# Why electron spin being anti-parallel to the orbital angular momentum gives lower energy than the electron spin being parallel to the angular

Take hydrogen atom as example. The 2P orbital will split due to spin-orbit coupling to the $^{2}P_{3/2}$ and $^{2}P_{1/2}$ terms. The term $^{2}P_{1/2}$ has anti-parallel orientation of electron spin and orbital angular moment and is lower in energy than the $^{2}P_{3/2}$ which has parallel spin and orbital angular moment.

Why is that and not the other way around? From electrodynamics we know that magnetic potential energy is minimal when two magnetic dipoles are parallel which confuses me here.

• Are you sure on the statement about aligning dipoles? Dipoles align with magnetic fields, and the field of a dipole is such that a neighbouring dipole will anti-align. – diracula Mar 6 '17 at 21:46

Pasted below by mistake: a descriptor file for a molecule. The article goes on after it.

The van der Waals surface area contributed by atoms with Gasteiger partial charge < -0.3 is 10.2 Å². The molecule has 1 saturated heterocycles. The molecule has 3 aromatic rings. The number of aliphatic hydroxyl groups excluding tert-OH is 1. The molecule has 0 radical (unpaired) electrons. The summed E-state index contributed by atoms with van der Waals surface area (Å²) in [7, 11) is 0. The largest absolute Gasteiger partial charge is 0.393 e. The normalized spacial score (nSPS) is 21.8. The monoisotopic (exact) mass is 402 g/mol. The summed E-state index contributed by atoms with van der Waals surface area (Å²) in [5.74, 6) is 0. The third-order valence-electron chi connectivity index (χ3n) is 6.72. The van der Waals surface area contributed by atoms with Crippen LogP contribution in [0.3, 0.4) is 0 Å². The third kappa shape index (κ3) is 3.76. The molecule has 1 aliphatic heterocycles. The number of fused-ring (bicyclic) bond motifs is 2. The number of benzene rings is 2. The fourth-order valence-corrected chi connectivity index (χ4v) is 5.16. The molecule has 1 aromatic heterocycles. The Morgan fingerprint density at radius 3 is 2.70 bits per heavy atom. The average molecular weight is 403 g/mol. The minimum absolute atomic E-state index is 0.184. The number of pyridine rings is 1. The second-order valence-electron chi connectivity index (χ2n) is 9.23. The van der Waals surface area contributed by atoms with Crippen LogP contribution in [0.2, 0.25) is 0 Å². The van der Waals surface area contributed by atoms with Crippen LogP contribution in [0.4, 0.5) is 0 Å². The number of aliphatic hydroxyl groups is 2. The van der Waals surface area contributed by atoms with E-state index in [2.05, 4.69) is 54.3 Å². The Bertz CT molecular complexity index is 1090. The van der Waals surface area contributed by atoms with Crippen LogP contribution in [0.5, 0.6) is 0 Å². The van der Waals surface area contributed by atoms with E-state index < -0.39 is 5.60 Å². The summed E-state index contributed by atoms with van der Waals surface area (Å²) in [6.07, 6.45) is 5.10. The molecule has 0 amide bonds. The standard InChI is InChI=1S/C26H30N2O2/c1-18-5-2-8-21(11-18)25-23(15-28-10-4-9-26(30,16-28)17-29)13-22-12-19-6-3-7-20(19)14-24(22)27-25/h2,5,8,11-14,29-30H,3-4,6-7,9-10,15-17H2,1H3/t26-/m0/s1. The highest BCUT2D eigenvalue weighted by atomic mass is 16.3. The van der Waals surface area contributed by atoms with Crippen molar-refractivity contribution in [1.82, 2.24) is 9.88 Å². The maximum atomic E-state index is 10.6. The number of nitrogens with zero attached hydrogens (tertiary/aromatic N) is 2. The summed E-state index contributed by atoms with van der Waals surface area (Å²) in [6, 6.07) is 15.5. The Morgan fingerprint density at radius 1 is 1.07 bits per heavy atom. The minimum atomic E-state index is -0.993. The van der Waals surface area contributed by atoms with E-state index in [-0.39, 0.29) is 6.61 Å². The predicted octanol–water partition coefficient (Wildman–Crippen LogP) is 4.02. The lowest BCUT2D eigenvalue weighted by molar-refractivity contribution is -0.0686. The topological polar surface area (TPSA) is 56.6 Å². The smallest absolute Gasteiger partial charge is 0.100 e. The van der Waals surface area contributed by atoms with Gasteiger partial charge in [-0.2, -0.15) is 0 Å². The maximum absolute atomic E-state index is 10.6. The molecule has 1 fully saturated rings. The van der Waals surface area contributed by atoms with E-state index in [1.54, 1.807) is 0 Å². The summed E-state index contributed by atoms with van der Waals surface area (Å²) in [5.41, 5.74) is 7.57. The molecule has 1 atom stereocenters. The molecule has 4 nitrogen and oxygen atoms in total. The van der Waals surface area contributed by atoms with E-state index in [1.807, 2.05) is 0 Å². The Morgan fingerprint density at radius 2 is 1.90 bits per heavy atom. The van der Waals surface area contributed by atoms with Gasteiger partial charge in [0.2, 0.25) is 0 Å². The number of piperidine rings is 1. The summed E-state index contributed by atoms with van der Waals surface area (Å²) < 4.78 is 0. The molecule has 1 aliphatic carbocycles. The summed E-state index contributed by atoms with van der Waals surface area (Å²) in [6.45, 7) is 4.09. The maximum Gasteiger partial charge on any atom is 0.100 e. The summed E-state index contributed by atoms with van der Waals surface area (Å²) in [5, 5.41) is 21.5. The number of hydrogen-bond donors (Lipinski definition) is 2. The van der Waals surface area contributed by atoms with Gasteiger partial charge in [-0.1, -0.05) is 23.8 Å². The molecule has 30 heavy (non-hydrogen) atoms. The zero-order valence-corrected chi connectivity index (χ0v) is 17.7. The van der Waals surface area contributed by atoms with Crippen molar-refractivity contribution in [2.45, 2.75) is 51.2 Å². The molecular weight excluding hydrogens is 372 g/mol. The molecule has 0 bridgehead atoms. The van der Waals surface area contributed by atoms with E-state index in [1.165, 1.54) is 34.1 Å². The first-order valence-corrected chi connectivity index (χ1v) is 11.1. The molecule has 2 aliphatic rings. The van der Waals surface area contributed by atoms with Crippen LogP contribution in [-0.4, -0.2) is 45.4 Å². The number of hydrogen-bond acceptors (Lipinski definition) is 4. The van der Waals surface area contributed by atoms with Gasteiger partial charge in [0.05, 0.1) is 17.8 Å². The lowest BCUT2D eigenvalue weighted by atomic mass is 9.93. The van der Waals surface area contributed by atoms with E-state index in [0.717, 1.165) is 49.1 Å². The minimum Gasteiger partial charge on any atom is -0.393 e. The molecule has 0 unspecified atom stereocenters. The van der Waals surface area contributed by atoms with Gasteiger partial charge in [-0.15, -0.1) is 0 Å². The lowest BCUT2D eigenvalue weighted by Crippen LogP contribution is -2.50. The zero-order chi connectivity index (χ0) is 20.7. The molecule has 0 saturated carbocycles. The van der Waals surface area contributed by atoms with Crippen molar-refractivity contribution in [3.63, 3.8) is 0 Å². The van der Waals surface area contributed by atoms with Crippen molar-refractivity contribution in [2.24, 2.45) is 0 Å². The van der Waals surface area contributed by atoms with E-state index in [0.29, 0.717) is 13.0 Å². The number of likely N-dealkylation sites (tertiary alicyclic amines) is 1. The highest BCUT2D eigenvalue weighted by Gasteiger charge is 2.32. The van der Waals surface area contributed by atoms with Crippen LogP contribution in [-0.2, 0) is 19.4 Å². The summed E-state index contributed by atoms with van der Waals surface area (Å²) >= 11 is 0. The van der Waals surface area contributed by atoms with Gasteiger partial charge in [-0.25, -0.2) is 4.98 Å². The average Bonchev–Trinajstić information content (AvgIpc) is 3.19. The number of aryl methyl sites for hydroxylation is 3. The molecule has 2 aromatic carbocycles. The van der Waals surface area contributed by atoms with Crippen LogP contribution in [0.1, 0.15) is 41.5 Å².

• Hm... no I am not sure about that. Looks like I assumed that since magnetic dipole in external homogeneous magnetic field will align to be parallel then that also must be true for the external field created by another magnetic dipole. I tried to find some article about magnetic dipole-dipole energy and when it is minimum but I couldn't... all I find is magnetic dipole energy in external field. If you have some helpful link please let me know or maybe you could write answer below with basic formulas that proves this. Thanks for your comment. – matori82 Mar 7 '17 at 1:08